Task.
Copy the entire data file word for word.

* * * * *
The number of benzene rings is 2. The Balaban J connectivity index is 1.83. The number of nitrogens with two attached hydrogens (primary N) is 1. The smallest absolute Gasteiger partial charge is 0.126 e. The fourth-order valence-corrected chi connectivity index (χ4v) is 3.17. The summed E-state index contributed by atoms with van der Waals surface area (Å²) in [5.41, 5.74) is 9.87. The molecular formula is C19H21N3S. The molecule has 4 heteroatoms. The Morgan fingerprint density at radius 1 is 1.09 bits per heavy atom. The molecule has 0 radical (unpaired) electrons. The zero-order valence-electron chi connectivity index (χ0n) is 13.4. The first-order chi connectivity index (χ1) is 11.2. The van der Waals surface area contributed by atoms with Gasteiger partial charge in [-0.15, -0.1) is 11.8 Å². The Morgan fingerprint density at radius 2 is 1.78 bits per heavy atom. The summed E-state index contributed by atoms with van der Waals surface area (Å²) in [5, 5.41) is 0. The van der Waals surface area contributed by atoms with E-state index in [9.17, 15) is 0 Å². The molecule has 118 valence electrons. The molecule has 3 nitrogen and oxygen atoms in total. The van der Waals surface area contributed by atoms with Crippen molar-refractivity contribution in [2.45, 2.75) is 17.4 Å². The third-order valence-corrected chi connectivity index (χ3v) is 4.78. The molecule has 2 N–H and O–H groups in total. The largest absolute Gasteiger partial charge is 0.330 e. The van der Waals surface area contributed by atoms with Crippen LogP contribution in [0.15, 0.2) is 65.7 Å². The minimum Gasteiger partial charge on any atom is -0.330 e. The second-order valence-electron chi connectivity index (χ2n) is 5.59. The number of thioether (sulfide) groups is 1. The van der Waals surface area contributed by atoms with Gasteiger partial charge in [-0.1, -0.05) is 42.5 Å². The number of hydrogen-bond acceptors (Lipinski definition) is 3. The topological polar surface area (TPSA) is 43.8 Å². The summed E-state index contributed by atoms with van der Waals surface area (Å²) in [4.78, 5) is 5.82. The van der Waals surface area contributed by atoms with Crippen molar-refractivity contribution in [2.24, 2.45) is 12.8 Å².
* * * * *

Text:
The number of benzene rings is 2. The Balaban J connectivity index is 1.83. The number of nitrogens with two attached hydrogens (primary N) is 1. The smallest absolute Gasteiger partial charge is 0.126 e. The fourth-order valence-corrected chi connectivity index (χ4v) is 3.17. The summed E-state index contributed by atoms with van der Waals surface area (Å²) in [5.41, 5.74) is 9.87. The molecular formula is C19H21N3S. The molecule has 4 heteroatoms. The Morgan fingerprint density at radius 1 is 1.09 bits per heavy atom. The molecule has 0 radical (unpaired) electrons. The zero-order valence-electron chi connectivity index (χ0n) is 13.4. The first-order chi connectivity index (χ1) is 11.2. The van der Waals surface area contributed by atoms with Gasteiger partial charge in [-0.15, -0.1) is 11.8 Å². The Morgan fingerprint density at radius 2 is 1.78 bits per heavy atom. The summed E-state index contributed by atoms with van der Waals surface area (Å²) in [5, 5.41) is 0. The van der Waals surface area contributed by atoms with E-state index in [9.17, 15) is 0 Å². The molecule has 118 valence electrons. The molecule has 3 nitrogen and oxygen atoms in total. The van der Waals surface area contributed by atoms with Crippen molar-refractivity contribution in [2.45, 2.75) is 17.4 Å². The third-order valence-corrected chi connectivity index (χ3v) is 4.78. The molecule has 2 N–H and O–H groups in total. The largest absolute Gasteiger partial charge is 0.330 e. The van der Waals surface area contributed by atoms with Crippen LogP contribution in [0.15, 0.2) is 65.7 Å². The minimum Gasteiger partial charge on any atom is -0.330 e. The second-order valence-electron chi connectivity index (χ2n) is 5.59. The number of thioether (sulfide) groups is 1. The van der Waals surface area contributed by atoms with Gasteiger partial charge in [-0.1, -0.05) is 42.5 Å². The number of hydrogen-bond acceptors (Lipinski definition) is 3. The topological polar surface area (TPSA) is 43.8 Å². The summed E-state index contributed by atoms with van der Waals surface area (Å²) in [4.78, 5) is 5.82. The van der Waals surface area contributed by atoms with Crippen molar-refractivity contribution in [2.24, 2.45) is 12.8 Å².